European Union policy towards Free Trade Agreements - ECIPE
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European Union policy towards Free Trade Agreements
Stephen WoolcockStephen Woolcock (firstname.lastname@example.org) is a Lecturer in International Political Economy in the Department of International Relations at the London School of Economics. Dr. Woolcock also heads the LSE International Trade Policy Unit (ITPU) and is a Member of ECIPEs Advisory Board.
The European Union has recently shifted to a trade policy that envisages a greater use of Free Trade Agreements (FTAs). In particular the EU is working on a number of new FTA initiatives. Policy statements also reiterate the EUs commitment to multilateralism in trade and to the completion of the stalled Doha Development Agenda. This paper considers the background to the shift towards a more active use of FTAs, the motivations and forces that have brought about the shift in policy, and the likely EU objectives with regard to the content of the FTAs. Unlike the US the EU has no model FTA to form the basis of negotiations with all partners. In assessing the outlines of the EU negotiating mandates for these new FTAs it is, however, possible to also draw on recent policy statements and the studies and reports produced on each possible new FTA. Finally, the paper discusses whether the EU can reconcile this greater emphasis on bilateral FTAs with its commitment to multilateralism in trade.
EcIPE WorkIng PAPEr no. 03/2007
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Keywords: Trade Policy, Free Trade Agreements, International Political Economy
JEL Code: F02, F13, F53, P59
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The European Union has recently shifted to a trade policy that envisages a greater use of FTAs.1 In particular the EU is working on a number of new FTA initiatives. At the Vienna EU-Latin America summit in May 2006 a decision was reached to negotiate an EU Central American FTA, some-thing that has been under consideration for some time. The EU has also agreed to negotiate an FTA with ASEAN and with India and is exploring an FTA with South Korea.2 The EU has, of course, made considerable use of FTAs and RTAs for some time. Policy statements also reiterate the EUs commitment to multilateralism in trade and to the completion of the stalled Doha Development Agenda.3 This paper considers the background to the shift towards a more active use of FTAs, the motivations and forces that have brought about the shift in policy, and the likely EU objectives with regard to the content of the FTAs. Unlike the US the EU has no model FTA to form the basis of ne-gotiations with all partners. In assessing the outlines of the EU negotiating mandates for these new FTAs it is, however, possible to also draw on recent policy statements and the studies and reports produced on each possible new FTA.4 Finally, the paper discusses whether the EU can reconcile this greater emphasis on bilateral FTAs with its commitment to multilateralism in trade.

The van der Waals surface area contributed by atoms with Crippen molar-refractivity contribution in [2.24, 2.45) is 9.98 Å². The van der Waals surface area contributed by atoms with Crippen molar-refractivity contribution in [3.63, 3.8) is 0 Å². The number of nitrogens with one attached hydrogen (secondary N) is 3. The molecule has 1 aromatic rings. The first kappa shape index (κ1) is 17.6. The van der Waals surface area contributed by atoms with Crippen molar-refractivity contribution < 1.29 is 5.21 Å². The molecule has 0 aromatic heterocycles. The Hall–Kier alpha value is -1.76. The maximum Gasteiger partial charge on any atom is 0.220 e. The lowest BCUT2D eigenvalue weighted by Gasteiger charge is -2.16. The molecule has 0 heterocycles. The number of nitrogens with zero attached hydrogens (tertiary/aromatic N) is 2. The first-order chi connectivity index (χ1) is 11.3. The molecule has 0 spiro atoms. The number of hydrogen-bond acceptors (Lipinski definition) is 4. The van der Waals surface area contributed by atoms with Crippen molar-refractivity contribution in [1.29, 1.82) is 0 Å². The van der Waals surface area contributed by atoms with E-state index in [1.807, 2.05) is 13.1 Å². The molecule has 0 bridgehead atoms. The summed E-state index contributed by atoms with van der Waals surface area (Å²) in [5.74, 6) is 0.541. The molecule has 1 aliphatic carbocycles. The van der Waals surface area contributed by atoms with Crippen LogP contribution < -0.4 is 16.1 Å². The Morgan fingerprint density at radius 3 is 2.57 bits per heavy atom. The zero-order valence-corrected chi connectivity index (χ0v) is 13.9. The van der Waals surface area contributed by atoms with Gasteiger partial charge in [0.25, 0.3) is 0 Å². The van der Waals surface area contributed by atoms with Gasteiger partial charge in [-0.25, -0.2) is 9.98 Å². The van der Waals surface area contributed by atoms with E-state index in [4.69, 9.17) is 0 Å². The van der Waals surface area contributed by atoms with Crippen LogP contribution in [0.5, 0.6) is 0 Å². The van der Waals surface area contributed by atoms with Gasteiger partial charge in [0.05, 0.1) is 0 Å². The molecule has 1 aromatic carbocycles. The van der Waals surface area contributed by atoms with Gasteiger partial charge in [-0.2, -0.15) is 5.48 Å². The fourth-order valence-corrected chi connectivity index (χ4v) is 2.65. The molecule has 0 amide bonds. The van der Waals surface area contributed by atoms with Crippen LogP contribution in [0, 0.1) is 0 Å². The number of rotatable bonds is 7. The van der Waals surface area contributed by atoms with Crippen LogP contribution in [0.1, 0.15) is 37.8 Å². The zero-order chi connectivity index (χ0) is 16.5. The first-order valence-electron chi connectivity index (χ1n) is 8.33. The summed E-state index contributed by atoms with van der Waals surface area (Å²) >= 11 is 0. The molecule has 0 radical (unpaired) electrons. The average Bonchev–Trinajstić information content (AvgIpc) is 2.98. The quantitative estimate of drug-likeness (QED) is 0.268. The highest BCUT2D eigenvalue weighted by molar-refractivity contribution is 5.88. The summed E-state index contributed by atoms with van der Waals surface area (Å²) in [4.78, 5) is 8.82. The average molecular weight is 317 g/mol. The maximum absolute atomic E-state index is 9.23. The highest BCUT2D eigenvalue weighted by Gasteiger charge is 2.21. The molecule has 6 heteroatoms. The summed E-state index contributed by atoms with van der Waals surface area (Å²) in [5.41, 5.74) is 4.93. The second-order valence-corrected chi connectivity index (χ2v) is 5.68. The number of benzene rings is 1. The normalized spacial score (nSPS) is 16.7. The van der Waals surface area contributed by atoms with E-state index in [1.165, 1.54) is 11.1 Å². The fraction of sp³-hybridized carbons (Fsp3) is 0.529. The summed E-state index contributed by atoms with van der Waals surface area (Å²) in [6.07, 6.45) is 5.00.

The EU has been a significant user of FTAs and region-to-region negotiations. These fall into a number of categories. There are the Association Agreements with the states in south eastern Eu-rope/western Balkans and the Euro-Med partners that have been largely motivated by a desire to promote economic development and political stability in EUs near neighbourhood. There are the Economic Partnership Agreements (EPAs) with the Africa Caribbean and Pacific (ACP) states that are largely motivated by development policy objectives. Finally, there have been the bilateral FTAs concluded with South Africa, Mexico, and Chile and the region-to-region negotiation underway with MERCOSUR that have been more commercially motivated. In addition to these full-fledged FTAs there are a range of other co-operation agreements, including efforts to promote regulatory co-operation with the United States. See table I for a list of existing agreements and for agreements currently being negotiated or envisaged.
From 1999 until the recent policy shift the EU exercised a de facto moratorium on new FTA negotiations. This was not a formal policy, but was based on a consensus of the Member States and the Commission during the preparations for what was then to be called the Millennium Round of the WTO. Under the direction of the then EU Trade Commissioner Pascal Lamy, the priority was on a comprehensive multilateral round. This remained the policy of the EU despite the difficulties in launching a new round.